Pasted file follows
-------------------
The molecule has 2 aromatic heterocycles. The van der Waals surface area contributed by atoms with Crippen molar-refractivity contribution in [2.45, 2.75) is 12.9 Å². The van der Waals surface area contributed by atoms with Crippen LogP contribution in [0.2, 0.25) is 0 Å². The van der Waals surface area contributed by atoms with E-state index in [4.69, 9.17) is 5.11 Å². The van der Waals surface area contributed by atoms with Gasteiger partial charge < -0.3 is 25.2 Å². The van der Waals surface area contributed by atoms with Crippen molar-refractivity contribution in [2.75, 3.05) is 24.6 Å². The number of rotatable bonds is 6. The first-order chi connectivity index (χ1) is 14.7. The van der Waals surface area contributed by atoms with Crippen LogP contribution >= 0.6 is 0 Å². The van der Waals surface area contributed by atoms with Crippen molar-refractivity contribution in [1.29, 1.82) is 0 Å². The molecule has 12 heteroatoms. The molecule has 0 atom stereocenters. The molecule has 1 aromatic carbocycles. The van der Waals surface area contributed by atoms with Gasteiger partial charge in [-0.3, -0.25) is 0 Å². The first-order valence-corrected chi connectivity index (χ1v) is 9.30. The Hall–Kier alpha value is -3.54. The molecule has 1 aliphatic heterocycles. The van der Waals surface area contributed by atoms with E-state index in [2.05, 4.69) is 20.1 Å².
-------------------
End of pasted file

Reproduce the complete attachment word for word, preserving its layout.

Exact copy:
The molecule has 2 aromatic heterocycles. The van der Waals surface area contributed by atoms with Crippen molar-refractivity contribution in [2.45, 2.75) is 12.9 Å². The van der Waals surface area contributed by atoms with Crippen LogP contribution in [0.2, 0.25) is 0 Å². The van der Waals surface area contributed by atoms with E-state index in [4.69, 9.17) is 5.11 Å². The van der Waals surface area contributed by atoms with Gasteiger partial charge < -0.3 is 25.2 Å². The van der Waals surface area contributed by atoms with Crippen molar-refractivity contribution in [2.75, 3.05) is 24.6 Å². The number of rotatable bonds is 6. The first-order chi connectivity index (χ1) is 14.7. The van der Waals surface area contributed by atoms with Crippen LogP contribution >= 0.6 is 0 Å². The van der Waals surface area contributed by atoms with Crippen molar-refractivity contribution in [1.29, 1.82) is 0 Å². The molecule has 12 heteroatoms. The molecule has 0 atom stereocenters. The molecule has 1 aromatic carbocycles. The van der Waals surface area contributed by atoms with Gasteiger partial charge in [-0.3, -0.25) is 0 Å². The first-order valence-corrected chi connectivity index (χ1v) is 9.30. The Hall–Kier alpha value is -3.54. The molecule has 1 aliphatic heterocycles. The van der Waals surface area contributed by atoms with E-state index in [2.05, 4.69) is 20.1 Å².